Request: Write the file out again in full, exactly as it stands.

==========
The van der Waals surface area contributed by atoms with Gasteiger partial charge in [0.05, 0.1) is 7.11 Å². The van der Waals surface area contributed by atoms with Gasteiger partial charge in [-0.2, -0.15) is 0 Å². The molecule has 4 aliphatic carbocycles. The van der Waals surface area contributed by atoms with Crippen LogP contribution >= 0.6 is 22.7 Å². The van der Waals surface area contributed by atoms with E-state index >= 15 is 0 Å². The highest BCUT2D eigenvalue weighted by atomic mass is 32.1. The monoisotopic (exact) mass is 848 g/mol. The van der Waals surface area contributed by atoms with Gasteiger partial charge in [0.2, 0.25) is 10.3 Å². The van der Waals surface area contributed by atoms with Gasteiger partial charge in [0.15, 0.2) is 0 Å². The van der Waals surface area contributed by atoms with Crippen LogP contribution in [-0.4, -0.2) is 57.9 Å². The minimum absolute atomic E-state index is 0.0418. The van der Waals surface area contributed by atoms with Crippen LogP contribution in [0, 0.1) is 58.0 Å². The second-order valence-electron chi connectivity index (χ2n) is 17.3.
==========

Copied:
The van der Waals surface area contributed by atoms with Gasteiger partial charge in [0.05, 0.1) is 7.11 Å². The van der Waals surface area contributed by atoms with Gasteiger partial charge in [-0.2, -0.15) is 0 Å². The molecule has 4 aliphatic carbocycles. The van der Waals surface area contributed by atoms with Crippen LogP contribution >= 0.6 is 22.7 Å². The van der Waals surface area contributed by atoms with E-state index >= 15 is 0 Å². The highest BCUT2D eigenvalue weighted by atomic mass is 32.1. The monoisotopic (exact) mass is 848 g/mol. The van der Waals surface area contributed by atoms with Gasteiger partial charge in [0.2, 0.25) is 10.3 Å². The van der Waals surface area contributed by atoms with Gasteiger partial charge in [0.15, 0.2) is 0 Å². The van der Waals surface area contributed by atoms with Crippen LogP contribution in [-0.4, -0.2) is 57.9 Å². The minimum absolute atomic E-state index is 0.0418. The van der Waals surface area contributed by atoms with Crippen LogP contribution in [0, 0.1) is 58.0 Å². The second-order valence-electron chi connectivity index (χ2n) is 17.3.